Today’s Gospel narrative remembers Jesus’ observation and reflection upon the generosity of the little people in His own day. Jesus pointed out the example of a poor widow who contributed to the Temple’s charitable storehouse not from her excess, but from what she had to live on. Her generosity meant that she would have less to eat herself precisely in order that others would have at least something to live on. Jesus was subtly being critical of the wealthy, who, though they knew of the needs of so many around them, were not as willing to share their ‘fortune’. The widow was an example of one who gave out of justice, thankful for what she already had and who demonstrated that her genuine gratitude led to true compassion for others
The widow of the Gospel had a generous heart, as did the widow in the 1st Reading. They looked outward to the needs of others and gave what they could. Can we not do the same? We may not have much money to spare, but we can give in others ways – we can give our time, our care and concern for others. Sally Koch said, “Great opportunities to help others seldom come but small ones surround us every day.” This is shown in our contacts with family, neighbours, fellow workers, service people, our community. They are manifested in simple acts such as taking the time to play a game/ read a book to our child; acknowledging and thanking a spouse for simple tasks done to keep a house running; taking a meal to a senior living by himself/herself; offering to babysit for a single mother so she can have some time to herself or a young couple so they can go to a movie without the expense of a babysitter; driving someone from a seniors’ home to Mass each week; complimenting service given by the clerk at the grocery store. We should never get tired of doing little things for others. Sometimes these little things occupy the biggest part of their hearts. These may seem like small acts but they are important in that they bring joy and hope to others. They show that we are trying to live as followers of Jesus seen by how we speak, how we act and in how we treat others. Service to others is the rent one pays for one’s room here on earth.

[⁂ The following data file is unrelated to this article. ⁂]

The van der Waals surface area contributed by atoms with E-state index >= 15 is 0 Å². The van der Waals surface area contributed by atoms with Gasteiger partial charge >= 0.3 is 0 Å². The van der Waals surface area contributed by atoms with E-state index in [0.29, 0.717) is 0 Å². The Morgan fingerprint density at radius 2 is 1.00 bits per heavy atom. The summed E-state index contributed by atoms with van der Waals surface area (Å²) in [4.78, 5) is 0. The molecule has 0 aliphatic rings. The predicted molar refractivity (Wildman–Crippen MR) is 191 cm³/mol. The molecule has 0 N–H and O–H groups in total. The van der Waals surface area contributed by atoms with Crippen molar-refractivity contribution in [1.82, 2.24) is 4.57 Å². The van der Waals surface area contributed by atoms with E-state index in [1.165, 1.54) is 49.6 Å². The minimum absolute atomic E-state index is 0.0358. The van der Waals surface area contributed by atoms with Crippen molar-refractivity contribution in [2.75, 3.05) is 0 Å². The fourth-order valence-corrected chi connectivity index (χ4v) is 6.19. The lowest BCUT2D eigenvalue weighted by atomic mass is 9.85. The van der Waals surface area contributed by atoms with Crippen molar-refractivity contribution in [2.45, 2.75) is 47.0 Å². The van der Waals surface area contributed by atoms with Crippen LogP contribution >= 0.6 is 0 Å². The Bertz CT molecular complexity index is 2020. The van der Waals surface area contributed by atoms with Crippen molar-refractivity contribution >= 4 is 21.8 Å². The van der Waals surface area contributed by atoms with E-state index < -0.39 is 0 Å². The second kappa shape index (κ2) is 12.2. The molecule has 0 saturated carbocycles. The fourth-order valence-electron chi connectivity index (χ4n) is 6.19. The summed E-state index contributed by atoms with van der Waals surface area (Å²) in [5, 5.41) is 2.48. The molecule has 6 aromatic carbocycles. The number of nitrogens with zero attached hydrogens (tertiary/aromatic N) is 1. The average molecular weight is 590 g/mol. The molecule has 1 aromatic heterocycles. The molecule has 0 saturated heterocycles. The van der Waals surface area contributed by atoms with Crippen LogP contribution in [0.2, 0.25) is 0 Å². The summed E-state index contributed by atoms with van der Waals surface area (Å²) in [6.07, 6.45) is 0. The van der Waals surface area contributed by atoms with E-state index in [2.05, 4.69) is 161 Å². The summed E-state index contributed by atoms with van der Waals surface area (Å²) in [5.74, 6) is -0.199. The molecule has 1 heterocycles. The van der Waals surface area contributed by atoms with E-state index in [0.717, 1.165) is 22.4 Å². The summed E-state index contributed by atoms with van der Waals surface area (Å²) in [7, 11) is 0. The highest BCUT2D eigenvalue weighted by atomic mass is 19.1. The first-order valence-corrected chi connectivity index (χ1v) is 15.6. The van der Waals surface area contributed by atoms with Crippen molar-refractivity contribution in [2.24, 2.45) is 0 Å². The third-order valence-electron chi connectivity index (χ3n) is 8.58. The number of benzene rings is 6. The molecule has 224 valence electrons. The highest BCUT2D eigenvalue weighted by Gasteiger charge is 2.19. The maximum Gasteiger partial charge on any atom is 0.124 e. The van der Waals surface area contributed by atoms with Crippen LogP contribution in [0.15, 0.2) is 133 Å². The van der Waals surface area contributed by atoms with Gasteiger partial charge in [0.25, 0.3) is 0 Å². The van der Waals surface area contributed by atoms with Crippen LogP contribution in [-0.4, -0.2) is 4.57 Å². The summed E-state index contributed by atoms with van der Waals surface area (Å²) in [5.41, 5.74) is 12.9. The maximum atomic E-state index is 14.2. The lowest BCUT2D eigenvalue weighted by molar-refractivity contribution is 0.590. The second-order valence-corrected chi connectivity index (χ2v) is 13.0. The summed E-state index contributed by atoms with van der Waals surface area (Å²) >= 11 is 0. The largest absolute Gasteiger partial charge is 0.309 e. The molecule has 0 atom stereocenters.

Francis of Assisi once said, “Remember that when you leave this earth, you can take with you nothing that you have received – only what you have given – a full heart, enriched by honest service, love, sacrifice and courage.” Let us be like the widows of the past as we generously share of our time and talents, quietly giving of ourselves in gratitude to a God who gave His all for us.